Animal Samurai - Sandhill Crane, Rabbit, Grey Heron
Needle-Felting Description, Background, and the Work itself.
Needle-felting utilizes a 3” needle with a roughened edge, which when worked into loose wool fiber or roving, slowly tangles or felts the fiber together. The more you work the needle into the wool the denser and tighter the felting.
The same needle is used in the industrial felting process and is locked into a large plate, with thousands of other needles, which are used to felt a large, continuous piece.
For my work, I use a single needle which gives me the precision and control I need to form and sculpt pieces. Many of the animals and figures I make are formed over a wire armature to allow for moving parts and posing the piece.
The Animal Samurai designs shown above were originally developed after a request from my then seven-year-old son, who wanted an action-figure, modeled after a specific book character.
The figures when well and tightly felted over wire, are supremely durable, and can be manipulated into all sorts of dynamic, fighting stances.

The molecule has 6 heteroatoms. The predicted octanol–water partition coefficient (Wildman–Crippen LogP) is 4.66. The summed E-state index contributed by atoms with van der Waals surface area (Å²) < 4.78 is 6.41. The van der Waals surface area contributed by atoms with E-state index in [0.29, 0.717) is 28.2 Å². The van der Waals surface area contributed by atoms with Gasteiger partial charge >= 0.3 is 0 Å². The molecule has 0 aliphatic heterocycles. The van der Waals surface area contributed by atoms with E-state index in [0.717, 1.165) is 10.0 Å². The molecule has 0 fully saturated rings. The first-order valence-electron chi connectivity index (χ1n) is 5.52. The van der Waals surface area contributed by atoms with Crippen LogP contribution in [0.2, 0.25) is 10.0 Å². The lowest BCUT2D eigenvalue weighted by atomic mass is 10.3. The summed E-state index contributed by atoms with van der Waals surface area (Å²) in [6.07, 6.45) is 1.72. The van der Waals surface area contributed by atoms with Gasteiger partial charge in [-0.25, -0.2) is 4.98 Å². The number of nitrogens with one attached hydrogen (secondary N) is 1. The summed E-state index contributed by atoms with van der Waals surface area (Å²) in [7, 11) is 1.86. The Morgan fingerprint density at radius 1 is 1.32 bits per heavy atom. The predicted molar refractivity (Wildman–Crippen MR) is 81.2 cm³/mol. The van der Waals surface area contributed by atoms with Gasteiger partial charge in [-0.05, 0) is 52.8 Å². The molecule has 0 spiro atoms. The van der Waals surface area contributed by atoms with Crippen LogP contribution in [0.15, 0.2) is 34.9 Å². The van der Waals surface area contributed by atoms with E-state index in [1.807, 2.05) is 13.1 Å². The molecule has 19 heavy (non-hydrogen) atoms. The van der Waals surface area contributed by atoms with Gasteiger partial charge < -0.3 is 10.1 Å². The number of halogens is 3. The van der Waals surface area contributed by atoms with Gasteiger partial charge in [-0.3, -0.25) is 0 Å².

The results of this initial foray were so rewarding for both of us, that I was compelled to keep exploring the potential of this technique, the limits of the material itself, and the possibilities of the designs.
Continuing the Work.
After more than 15 years, I still find the felting technique and the inspiration for subjects, unendingly fascinating, and continue to learn more about the whole design process.
The material itself, natural wool fiber, lends itself so well to rendering the animal forms and other figures; it so easily captures the textures and natural colors. One of the techniques I’ve developed over the years, is blending and thinly layering different colors and shades of wool, to achieve more subtlety and depth.
I am always open to requests for custom work and requests. Many designs were initially developed from customer input, which has proven to be such a rich source of ideas.
These are the original animal-samurai prototypes I made more than 15 years ago. They are a bit worn and dusty, but have held up pretty well over the years.
2020 shows: Canceled
*Please visit the Maine Craft Association Store in Portland, Maine (521Congress Street), to view work.
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